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           Sydney Time

  

            

   Copyright © Ric Einstein 2009

 

 

 

 

 

‘A True Story’ – Australia’s most Decorated Winemaker (5 September)

 

December 25 - Christmas day 1948: it would have been a memorable occasion for most Australians, but it was a cause for an extra special celebration for one Whyalla SA couple. It was stinking hot; a typical summer’s day; about 108 degrees in the shade. It’s not easy to give birth to a child in that heat, but for this mother-to-be, things were doubly difficult. Out popped one son, and forty minutes later, an identical brother was born. The couple had no way of knowing, and in their wildest dreams they would never have thought that they had just launched what would become a winemaking dynasty, and that their first-born son would become Australia’s most awarded winemaker. This is his true story.  

 

Recently I was invited to a dinner at the Journeyman restaurant in Berrima by Shane Redmond, a distributor for small wineries (Lewis Fine Wine). The guest of honour was John Glaetzer, and we were to be shown his wines with the dinner.

 

When I rocked up, I knew that the food would be good as the Journeyman is one of the two best restaurants in the Southern Highlands (and had just been awarded a hat in the SMH Food guide.) Having consumed many of John Glaetzer’s wines over the years, as well as having tried his current label, I also knew the wines should be enjoyable, but having never met the man, I didn’t know what to expect. Would he be a boring old fart (well he is 4 years older than I am) or would he be staid and conservative? I had no idea. Boy; did I have no idea!

 

Ten of us sat down for dinner. Only about half the group knew each other, so it took a bit of time for the atmosphere to reach optimal temperature. Over dinner, there was much discussion and Shane did a seamless job of thawing out the participants without dominating proceedings, but our guest of honour rarely said much unless he was asked a question. I was seated on the same side, but at the other end of the table from him, so conversing with John was difficult. When he occasionally did speak, it sounded like he was mumbling underwater; it was damn hard to understand what he was saying. The initial impression was not particularly impressive, although he did manage to make us chuckle a few times.

 

It's hard to talk about wine today without the subject of computers surfacing, and when it did, John took a pen from his pocket, held it up in the air in one hand and proudly proclaimed, "This is my computer." Later in the conversation, I made some remark about not having brought my digital recorder with me. Once again, out came the pen and John held it up in the air and proudly proclaimed, "This is my recorder.” He then put up his hand in a traffic cop like stop position and said, “Hang on a second it's not turned on." And with that, he took the top off the pen. He is a bit of a wag!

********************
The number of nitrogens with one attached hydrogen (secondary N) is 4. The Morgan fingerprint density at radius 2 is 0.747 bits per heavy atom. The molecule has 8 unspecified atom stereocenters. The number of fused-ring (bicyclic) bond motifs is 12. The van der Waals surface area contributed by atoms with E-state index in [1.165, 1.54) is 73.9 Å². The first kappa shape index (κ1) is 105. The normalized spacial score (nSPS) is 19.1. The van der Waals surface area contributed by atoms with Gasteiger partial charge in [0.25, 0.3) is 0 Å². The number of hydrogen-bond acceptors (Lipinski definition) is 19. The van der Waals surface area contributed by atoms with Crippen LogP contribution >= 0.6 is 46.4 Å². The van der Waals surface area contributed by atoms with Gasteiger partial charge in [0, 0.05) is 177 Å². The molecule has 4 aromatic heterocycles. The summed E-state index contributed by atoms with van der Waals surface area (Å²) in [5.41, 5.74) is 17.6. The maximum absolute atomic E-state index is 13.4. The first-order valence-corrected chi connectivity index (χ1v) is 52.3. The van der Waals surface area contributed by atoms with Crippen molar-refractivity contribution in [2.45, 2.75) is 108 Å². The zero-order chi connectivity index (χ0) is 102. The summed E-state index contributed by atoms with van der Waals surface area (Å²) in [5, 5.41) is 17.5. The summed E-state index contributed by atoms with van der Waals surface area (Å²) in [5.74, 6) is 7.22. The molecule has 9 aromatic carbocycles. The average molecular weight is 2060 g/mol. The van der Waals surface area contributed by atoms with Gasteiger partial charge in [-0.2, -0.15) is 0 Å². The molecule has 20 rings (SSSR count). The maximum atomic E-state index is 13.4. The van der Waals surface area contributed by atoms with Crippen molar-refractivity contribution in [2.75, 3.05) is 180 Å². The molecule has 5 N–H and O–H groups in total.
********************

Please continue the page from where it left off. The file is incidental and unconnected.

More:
After dinner, as John was returning from having yet another coffin nail, I asked him a question. He put his beer down on the table and plonked his bum onto the chair opposite me. When I offered him a glass of water, his held up his beer and said, “This is 94.7% water, and someone told me that fish fornicate in water; no thanks.”

 

I lost track of how long we sat there, but John was certainly not boring; he was informative, entertaining, knowledgeable, opinionated, and if there was an Olympic event for talking with a mouth full of marbles underwater, he would represent Australia; and no doubt bring home gold!

 

Gold: John Glaetzer is pure gold, so I decided to do a formal interview with him the next day, but before we get to that, here are the detail of the food and wine we consumed.

 

The evening's proceedings kicked off at six o'clock at the Surveyor-General Hotel, but as I wished to make sense of my tasting notes, I skipped the drinks and went straight to the restaurant, arriving last. They were already on to the second Rosé, so I hadn't missed much. I did sample the Gipsie Jack 2007 Rosé, which is Shiraz-based and sealed with a screwcap. It's not due for release until later in the year, which is good, as a little more time in the bottle won't do it any harm. The bouquet shows red cherry, milk chocolate and earthy notes. It's a lean, supple wine that’s smooth, easy drinking and would be perfect on a hot summer's day. The pure-fruit delivers intense dark chocolate, which is surprise, together with a black tarry like flavour, and the fresh acid finishes clean and refreshing.

 

The appetizer was served in a short black coffee cup and tasted strangely of Tom Yum soup. It was crammed full of flavour, and a perfect palate stimulator.